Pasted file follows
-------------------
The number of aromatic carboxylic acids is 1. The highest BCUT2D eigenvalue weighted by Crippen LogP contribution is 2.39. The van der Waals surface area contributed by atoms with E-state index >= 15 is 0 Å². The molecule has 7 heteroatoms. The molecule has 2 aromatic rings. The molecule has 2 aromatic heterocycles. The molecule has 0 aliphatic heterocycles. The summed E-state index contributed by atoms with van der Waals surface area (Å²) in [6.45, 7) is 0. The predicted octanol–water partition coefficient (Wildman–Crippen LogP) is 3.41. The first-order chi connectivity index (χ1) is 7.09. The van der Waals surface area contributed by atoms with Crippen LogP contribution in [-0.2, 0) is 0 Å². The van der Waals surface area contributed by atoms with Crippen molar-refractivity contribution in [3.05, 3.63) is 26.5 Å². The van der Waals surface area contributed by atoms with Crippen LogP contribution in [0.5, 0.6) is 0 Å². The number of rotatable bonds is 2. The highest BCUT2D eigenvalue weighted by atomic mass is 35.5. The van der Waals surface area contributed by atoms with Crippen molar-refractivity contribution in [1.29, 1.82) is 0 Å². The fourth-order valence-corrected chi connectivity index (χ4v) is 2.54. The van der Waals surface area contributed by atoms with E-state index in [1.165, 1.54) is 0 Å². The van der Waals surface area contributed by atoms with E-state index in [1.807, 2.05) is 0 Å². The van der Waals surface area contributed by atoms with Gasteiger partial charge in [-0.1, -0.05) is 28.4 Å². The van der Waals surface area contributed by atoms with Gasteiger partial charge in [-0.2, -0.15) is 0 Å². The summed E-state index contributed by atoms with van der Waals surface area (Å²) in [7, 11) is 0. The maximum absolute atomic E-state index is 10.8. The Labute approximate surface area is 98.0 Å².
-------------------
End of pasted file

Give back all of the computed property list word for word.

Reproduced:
The number of aromatic carboxylic acids is 1. The highest BCUT2D eigenvalue weighted by Crippen LogP contribution is 2.39. The van der Waals surface area contributed by atoms with E-state index >= 15 is 0 Å². The molecule has 7 heteroatoms. The molecule has 2 aromatic rings. The molecule has 2 aromatic heterocycles. The molecule has 0 aliphatic heterocycles. The summed E-state index contributed by atoms with van der Waals surface area (Å²) in [6.45, 7) is 0. The predicted octanol–water partition coefficient (Wildman–Crippen LogP) is 3.41. The first-order chi connectivity index (χ1) is 7.09. The van der Waals surface area contributed by atoms with Crippen LogP contribution in [-0.2, 0) is 0 Å². The van der Waals surface area contributed by atoms with Crippen molar-refractivity contribution in [3.05, 3.63) is 26.5 Å². The van der Waals surface area contributed by atoms with Crippen LogP contribution in [0.5, 0.6) is 0 Å². The number of rotatable bonds is 2. The highest BCUT2D eigenvalue weighted by atomic mass is 35.5. The van der Waals surface area contributed by atoms with Crippen molar-refractivity contribution in [1.29, 1.82) is 0 Å². The fourth-order valence-corrected chi connectivity index (χ4v) is 2.54. The van der Waals surface area contributed by atoms with E-state index in [1.165, 1.54) is 0 Å². The van der Waals surface area contributed by atoms with E-state index in [1.807, 2.05) is 0 Å². The van der Waals surface area contributed by atoms with Gasteiger partial charge in [-0.1, -0.05) is 28.4 Å². The van der Waals surface area contributed by atoms with Gasteiger partial charge in [-0.2, -0.15) is 0 Å². The summed E-state index contributed by atoms with van der Waals surface area (Å²) in [7, 11) is 0. The maximum absolute atomic E-state index is 10.8. The Labute approximate surface area is 98.0 Å².